Robin Hood and the King by Bertha E.
"I wish I could see Robin Hood," said King Richard.
"I wish I could see him and his men shoot and wrestle
and go through all the feats in which they have such
wondrous skill. But if they heard that the king was
coming, they would think it was only to arrest them,
and they would flee deep into the forest and I should
never get a glimpse of them."
King Richard spoke kindly, for he was a king who
loved all manly sports and those who excelled in them.
"I would give a hundred pounds to see Robin Hood
and his men in the greenwood," he said.
"I'll tell you how you can see him without a doubt,"
spoke up one of the king's trusty companions with a
laugh. "Put on the robes of a fat abbot and ride
through Sherwood Forest with the hundred pounds in
your pouch, and you will be sure to see him and be
feasted by him."
"I'll do it," cried bluff King Richard, slapping his
knee. "It will be a huge joke."
So he and seven of his followers dressed themselves
as an abbot and seven black friars and rode out along
the highway toward Sherwood Forest. And Robin Hood
and his men took them and brought them to the Trystal
Tree, and there they searched them and took the
pouch of gold. But they gave half the gold back to
the king, for it was not their custom to leave any man
in need. They were pleased with these travelers because
they did not resist nor rail at them.
"Now we shall give you a feast that will be worth
fifty pounds," said Robin Hood.
"I have a good appetite for a feast," said the pretended
abbot, "but even more do I desire to see the
archery and wrestling and play with the quarter-staff
and all those things in which I am told you excel."
"You shall see the very best we can do," answered
Robin Hood. "But, I pray you, holy father, lay aside
your cowl that you may enjoy this sweet evening air."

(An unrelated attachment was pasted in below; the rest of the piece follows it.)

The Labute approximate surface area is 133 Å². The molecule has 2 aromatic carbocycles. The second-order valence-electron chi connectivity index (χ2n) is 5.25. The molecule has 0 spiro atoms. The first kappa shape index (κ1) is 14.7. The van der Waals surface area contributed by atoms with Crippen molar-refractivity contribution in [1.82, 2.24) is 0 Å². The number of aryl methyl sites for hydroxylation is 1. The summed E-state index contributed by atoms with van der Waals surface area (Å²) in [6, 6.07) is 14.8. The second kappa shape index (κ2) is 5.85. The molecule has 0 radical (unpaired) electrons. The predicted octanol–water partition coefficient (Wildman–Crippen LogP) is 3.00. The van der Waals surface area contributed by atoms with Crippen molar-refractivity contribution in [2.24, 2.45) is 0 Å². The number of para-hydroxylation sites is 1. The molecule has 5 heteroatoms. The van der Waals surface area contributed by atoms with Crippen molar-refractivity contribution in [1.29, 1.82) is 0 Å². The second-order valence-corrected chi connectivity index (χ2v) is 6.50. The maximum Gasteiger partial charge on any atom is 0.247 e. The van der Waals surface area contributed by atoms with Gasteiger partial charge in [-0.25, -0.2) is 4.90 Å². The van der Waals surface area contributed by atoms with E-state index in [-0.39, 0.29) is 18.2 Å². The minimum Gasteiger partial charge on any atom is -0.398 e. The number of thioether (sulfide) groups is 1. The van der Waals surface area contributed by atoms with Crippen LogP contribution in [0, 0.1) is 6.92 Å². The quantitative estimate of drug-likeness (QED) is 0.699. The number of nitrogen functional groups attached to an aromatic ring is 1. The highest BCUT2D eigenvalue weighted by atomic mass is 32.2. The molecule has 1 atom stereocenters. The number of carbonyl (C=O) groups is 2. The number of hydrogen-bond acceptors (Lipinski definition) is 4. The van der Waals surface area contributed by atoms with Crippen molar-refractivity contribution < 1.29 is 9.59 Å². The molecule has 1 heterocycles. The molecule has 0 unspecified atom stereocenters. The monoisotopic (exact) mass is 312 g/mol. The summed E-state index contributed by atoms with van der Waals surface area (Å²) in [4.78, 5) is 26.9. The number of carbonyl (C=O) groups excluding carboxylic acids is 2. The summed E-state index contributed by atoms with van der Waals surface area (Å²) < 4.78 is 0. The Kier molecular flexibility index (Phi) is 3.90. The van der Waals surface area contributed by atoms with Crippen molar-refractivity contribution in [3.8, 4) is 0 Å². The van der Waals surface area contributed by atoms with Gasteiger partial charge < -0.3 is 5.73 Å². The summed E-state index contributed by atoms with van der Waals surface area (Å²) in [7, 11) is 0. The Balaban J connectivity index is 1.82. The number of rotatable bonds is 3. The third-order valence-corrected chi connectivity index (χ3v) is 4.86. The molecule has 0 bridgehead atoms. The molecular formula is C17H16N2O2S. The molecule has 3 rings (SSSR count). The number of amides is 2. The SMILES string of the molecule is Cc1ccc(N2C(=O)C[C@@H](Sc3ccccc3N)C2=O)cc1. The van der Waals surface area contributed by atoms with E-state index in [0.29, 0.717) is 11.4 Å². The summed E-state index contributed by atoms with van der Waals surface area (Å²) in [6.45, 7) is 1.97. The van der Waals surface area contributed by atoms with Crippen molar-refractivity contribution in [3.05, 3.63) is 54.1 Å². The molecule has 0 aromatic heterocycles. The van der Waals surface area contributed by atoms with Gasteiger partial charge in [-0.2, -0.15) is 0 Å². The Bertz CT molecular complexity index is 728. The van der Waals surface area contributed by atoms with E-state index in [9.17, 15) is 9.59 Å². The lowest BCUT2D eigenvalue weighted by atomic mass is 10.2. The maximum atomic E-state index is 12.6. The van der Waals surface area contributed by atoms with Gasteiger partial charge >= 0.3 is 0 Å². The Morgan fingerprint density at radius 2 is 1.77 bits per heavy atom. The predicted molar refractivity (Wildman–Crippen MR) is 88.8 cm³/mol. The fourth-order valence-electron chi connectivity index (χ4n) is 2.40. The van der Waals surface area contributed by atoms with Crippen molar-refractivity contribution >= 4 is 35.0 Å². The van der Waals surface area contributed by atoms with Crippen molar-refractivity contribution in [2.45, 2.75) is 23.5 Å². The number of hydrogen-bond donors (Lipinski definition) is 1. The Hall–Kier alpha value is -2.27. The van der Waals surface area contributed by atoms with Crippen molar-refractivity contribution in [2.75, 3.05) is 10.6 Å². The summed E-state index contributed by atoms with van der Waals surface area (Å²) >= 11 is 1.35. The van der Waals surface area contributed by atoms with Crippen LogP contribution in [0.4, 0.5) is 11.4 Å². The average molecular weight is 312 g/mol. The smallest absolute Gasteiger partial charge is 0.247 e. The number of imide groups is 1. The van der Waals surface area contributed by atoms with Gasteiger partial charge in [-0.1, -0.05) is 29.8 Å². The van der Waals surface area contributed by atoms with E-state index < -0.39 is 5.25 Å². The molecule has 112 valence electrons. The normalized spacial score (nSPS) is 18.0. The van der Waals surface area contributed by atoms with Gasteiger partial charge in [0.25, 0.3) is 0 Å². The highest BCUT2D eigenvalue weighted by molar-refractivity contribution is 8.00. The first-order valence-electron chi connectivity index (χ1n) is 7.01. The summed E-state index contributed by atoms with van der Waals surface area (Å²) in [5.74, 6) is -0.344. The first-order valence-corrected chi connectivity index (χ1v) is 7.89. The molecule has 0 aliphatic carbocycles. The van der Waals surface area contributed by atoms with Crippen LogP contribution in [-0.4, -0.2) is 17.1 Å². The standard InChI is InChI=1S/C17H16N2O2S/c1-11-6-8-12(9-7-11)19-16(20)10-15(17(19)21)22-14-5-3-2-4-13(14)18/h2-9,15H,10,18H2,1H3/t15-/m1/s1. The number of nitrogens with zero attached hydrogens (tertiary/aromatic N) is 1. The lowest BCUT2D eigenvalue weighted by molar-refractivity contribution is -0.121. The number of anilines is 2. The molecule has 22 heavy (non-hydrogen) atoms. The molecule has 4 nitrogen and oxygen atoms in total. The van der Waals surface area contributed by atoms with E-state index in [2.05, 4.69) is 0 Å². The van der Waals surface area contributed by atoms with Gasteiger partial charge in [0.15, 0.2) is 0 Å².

"No," answered the mock abbot. "It may not be,
for I and my brothers have vowed not to let our faces
be seen during this journey."
"Very well, then," said Robin Hood. "I interfere
with no man's vows." And he never dreamed that it
was the king.
They gave them a splendid feast of roasted venison
and pheasant and fish and wild fowls, all done to a
turn over the roaring fire, and the best of drink. Then
they arranged the sports.
The target was a garland of leaves and flowers that
was hung six score paces distant upon a stake. It was
a mark that only the best of archers could hit at all.
"Now shoot!" said Robin Hood. "You shall each
of you have three shots, and every one who fails to
place his arrows within the garland shall forfeit the
arrow and receive beside a box on the side of the head
as stout as can be given."
"Can any one hit inside that little garland at such
a distance?" asked the king in amaze.
"Look and see," answered Robin Hood proudly.
First, David of Doncaster shot, and lodged all three
arrows within the garland, while the king looked on,
astonished. Then Midge, the miller's son, and he also
placed all his arrows inside of the garland. Then Wat
the Tinker drew his bow; but he was unlucky, for one
of his arrows missed the mark by the breadth of two
"Come here and take your punishment," called
Robin Hood. The king supposed that, since he had
missed by so little, he would receive but a light tap,
but he got a blow that knocked him spinning across
the grass, heels over head.